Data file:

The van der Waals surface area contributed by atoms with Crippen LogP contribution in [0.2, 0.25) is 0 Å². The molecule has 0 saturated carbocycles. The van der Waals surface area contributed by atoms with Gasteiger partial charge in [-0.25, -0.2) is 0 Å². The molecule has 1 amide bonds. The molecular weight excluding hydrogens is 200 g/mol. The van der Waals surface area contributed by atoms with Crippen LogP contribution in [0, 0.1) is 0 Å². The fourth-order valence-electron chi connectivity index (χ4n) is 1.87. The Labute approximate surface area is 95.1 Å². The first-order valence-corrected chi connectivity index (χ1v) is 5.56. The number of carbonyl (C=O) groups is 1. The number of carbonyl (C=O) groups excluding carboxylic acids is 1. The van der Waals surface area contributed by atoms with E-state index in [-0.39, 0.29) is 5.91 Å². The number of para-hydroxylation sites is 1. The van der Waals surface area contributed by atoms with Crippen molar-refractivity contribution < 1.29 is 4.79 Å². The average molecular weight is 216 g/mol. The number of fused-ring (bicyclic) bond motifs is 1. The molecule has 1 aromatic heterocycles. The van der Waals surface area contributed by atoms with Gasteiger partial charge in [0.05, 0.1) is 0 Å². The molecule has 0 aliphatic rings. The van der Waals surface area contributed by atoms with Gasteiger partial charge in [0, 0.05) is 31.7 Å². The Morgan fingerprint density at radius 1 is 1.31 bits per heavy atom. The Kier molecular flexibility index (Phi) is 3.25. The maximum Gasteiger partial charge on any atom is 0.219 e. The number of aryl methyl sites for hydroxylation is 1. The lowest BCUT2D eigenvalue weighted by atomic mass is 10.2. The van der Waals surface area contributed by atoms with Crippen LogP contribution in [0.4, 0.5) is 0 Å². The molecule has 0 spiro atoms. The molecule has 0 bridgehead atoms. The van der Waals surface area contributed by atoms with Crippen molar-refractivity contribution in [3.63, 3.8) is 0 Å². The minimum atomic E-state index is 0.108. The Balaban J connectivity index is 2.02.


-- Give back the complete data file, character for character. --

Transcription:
The van der Waals surface area contributed by atoms with Crippen LogP contribution in [0.2, 0.25) is 0 Å². The molecule has 0 saturated carbocycles. The van der Waals surface area contributed by atoms with Gasteiger partial charge in [-0.25, -0.2) is 0 Å². The molecule has 1 amide bonds. The molecular weight excluding hydrogens is 200 g/mol. The van der Waals surface area contributed by atoms with Crippen LogP contribution in [0, 0.1) is 0 Å². The fourth-order valence-electron chi connectivity index (χ4n) is 1.87. The Labute approximate surface area is 95.1 Å². The first-order valence-corrected chi connectivity index (χ1v) is 5.56. The number of carbonyl (C=O) groups is 1. The number of carbonyl (C=O) groups excluding carboxylic acids is 1. The van der Waals surface area contributed by atoms with E-state index in [-0.39, 0.29) is 5.91 Å². The number of para-hydroxylation sites is 1. The van der Waals surface area contributed by atoms with Crippen molar-refractivity contribution < 1.29 is 4.79 Å². The average molecular weight is 216 g/mol. The number of fused-ring (bicyclic) bond motifs is 1. The molecule has 1 aromatic heterocycles. The van der Waals surface area contributed by atoms with Gasteiger partial charge in [0.05, 0.1) is 0 Å². The molecule has 0 aliphatic rings. The van der Waals surface area contributed by atoms with Gasteiger partial charge in [0, 0.05) is 31.7 Å². The Morgan fingerprint density at radius 1 is 1.31 bits per heavy atom. The Kier molecular flexibility index (Phi) is 3.25. The maximum Gasteiger partial charge on any atom is 0.219 e. The number of aryl methyl sites for hydroxylation is 1. The lowest BCUT2D eigenvalue weighted by atomic mass is 10.2. The van der Waals surface area contributed by atoms with Crippen LogP contribution in [0.4, 0.5) is 0 Å². The molecule has 0 spiro atoms. The molecule has 0 bridgehead atoms. The van der Waals surface area contributed by atoms with Crippen molar-refractivity contribution in [3.63, 3.8) is 0 Å². The minimum atomic E-state index is 0.108. The Balaban J connectivity index is 2.02.